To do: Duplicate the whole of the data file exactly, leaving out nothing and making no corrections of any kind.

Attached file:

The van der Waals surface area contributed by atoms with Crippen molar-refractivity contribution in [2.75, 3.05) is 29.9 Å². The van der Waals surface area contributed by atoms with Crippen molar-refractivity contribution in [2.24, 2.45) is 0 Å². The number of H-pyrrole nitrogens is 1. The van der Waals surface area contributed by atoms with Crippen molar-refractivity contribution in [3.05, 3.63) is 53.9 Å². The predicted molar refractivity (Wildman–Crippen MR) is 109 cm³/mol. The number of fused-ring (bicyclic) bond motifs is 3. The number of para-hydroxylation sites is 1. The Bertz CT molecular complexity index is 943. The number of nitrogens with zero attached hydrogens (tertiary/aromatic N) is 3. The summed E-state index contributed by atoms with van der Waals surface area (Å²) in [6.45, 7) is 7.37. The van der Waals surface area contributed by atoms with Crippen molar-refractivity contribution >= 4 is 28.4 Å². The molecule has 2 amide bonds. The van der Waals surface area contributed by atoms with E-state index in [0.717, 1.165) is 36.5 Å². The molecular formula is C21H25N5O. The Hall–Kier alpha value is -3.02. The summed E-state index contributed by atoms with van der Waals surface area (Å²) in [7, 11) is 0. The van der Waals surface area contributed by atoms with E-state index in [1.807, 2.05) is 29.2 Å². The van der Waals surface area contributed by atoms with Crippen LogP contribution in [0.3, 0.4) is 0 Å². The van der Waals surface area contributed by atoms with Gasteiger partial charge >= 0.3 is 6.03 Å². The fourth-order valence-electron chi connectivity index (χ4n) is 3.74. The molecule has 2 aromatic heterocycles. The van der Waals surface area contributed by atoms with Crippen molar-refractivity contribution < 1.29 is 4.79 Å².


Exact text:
The van der Waals surface area contributed by atoms with Crippen molar-refractivity contribution in [2.75, 3.05) is 29.9 Å². The van der Waals surface area contributed by atoms with Crippen molar-refractivity contribution in [2.24, 2.45) is 0 Å². The number of H-pyrrole nitrogens is 1. The van der Waals surface area contributed by atoms with Crippen molar-refractivity contribution in [3.05, 3.63) is 53.9 Å². The predicted molar refractivity (Wildman–Crippen MR) is 109 cm³/mol. The number of fused-ring (bicyclic) bond motifs is 3. The number of para-hydroxylation sites is 1. The Bertz CT molecular complexity index is 943. The number of nitrogens with zero attached hydrogens (tertiary/aromatic N) is 3. The summed E-state index contributed by atoms with van der Waals surface area (Å²) in [6.45, 7) is 7.37. The van der Waals surface area contributed by atoms with Crippen molar-refractivity contribution >= 4 is 28.4 Å². The molecule has 2 amide bonds. The van der Waals surface area contributed by atoms with E-state index in [0.717, 1.165) is 36.5 Å². The molecular formula is C21H25N5O. The Hall–Kier alpha value is -3.02. The summed E-state index contributed by atoms with van der Waals surface area (Å²) in [7, 11) is 0. The van der Waals surface area contributed by atoms with E-state index in [1.807, 2.05) is 29.2 Å². The van der Waals surface area contributed by atoms with Crippen LogP contribution in [0.3, 0.4) is 0 Å². The van der Waals surface area contributed by atoms with Gasteiger partial charge >= 0.3 is 6.03 Å². The fourth-order valence-electron chi connectivity index (χ4n) is 3.74. The molecule has 2 aromatic heterocycles. The van der Waals surface area contributed by atoms with Crippen molar-refractivity contribution < 1.29 is 4.79 Å².